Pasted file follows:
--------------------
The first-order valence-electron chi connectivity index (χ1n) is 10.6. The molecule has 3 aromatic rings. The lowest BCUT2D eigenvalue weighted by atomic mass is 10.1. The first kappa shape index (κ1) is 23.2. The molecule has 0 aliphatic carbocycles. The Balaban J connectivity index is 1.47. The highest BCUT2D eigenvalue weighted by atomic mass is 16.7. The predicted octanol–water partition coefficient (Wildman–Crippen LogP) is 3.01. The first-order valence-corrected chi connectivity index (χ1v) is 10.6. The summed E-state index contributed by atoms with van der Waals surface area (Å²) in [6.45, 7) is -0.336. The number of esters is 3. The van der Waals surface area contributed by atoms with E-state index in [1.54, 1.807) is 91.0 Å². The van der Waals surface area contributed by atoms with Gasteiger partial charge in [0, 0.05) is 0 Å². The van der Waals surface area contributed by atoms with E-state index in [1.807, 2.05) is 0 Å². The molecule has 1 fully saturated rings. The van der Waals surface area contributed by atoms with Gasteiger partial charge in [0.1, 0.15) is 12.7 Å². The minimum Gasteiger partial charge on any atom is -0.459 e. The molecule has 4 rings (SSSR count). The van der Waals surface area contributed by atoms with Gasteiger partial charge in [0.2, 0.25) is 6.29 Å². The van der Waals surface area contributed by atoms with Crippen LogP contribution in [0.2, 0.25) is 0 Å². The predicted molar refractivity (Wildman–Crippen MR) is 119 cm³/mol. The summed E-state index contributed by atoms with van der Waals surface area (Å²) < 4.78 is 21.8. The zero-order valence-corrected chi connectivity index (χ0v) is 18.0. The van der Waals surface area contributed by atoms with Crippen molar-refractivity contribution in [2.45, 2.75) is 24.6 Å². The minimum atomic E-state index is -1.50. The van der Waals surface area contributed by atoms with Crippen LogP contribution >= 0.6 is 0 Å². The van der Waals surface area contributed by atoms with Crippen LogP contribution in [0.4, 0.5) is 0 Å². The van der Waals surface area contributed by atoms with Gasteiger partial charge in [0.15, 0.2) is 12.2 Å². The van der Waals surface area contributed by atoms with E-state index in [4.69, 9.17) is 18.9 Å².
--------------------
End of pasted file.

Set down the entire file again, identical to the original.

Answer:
The first-order valence-electron chi connectivity index (χ1n) is 10.6. The molecule has 3 aromatic rings. The lowest BCUT2D eigenvalue weighted by atomic mass is 10.1. The first kappa shape index (κ1) is 23.2. The molecule has 0 aliphatic carbocycles. The Balaban J connectivity index is 1.47. The highest BCUT2D eigenvalue weighted by atomic mass is 16.7. The predicted octanol–water partition coefficient (Wildman–Crippen LogP) is 3.01. The first-order valence-corrected chi connectivity index (χ1v) is 10.6. The summed E-state index contributed by atoms with van der Waals surface area (Å²) in [6.45, 7) is -0.336. The number of esters is 3. The van der Waals surface area contributed by atoms with E-state index in [1.54, 1.807) is 91.0 Å². The van der Waals surface area contributed by atoms with Gasteiger partial charge in [0, 0.05) is 0 Å². The van der Waals surface area contributed by atoms with E-state index in [1.807, 2.05) is 0 Å². The molecule has 1 fully saturated rings. The van der Waals surface area contributed by atoms with Gasteiger partial charge in [0.1, 0.15) is 12.7 Å². The minimum Gasteiger partial charge on any atom is -0.459 e. The molecule has 4 rings (SSSR count). The van der Waals surface area contributed by atoms with Gasteiger partial charge in [0.2, 0.25) is 6.29 Å². The van der Waals surface area contributed by atoms with Crippen LogP contribution in [0.2, 0.25) is 0 Å². The predicted molar refractivity (Wildman–Crippen MR) is 119 cm³/mol. The summed E-state index contributed by atoms with van der Waals surface area (Å²) < 4.78 is 21.8. The zero-order valence-corrected chi connectivity index (χ0v) is 18.0. The van der Waals surface area contributed by atoms with Crippen molar-refractivity contribution in [2.45, 2.75) is 24.6 Å². The minimum atomic E-state index is -1.50. The van der Waals surface area contributed by atoms with Crippen LogP contribution >= 0.6 is 0 Å². The van der Waals surface area contributed by atoms with Crippen LogP contribution in [0.4, 0.5) is 0 Å². The van der Waals surface area contributed by atoms with Gasteiger partial charge in [0.15, 0.2) is 12.2 Å². The van der Waals surface area contributed by atoms with E-state index in [4.69, 9.17) is 18.9 Å².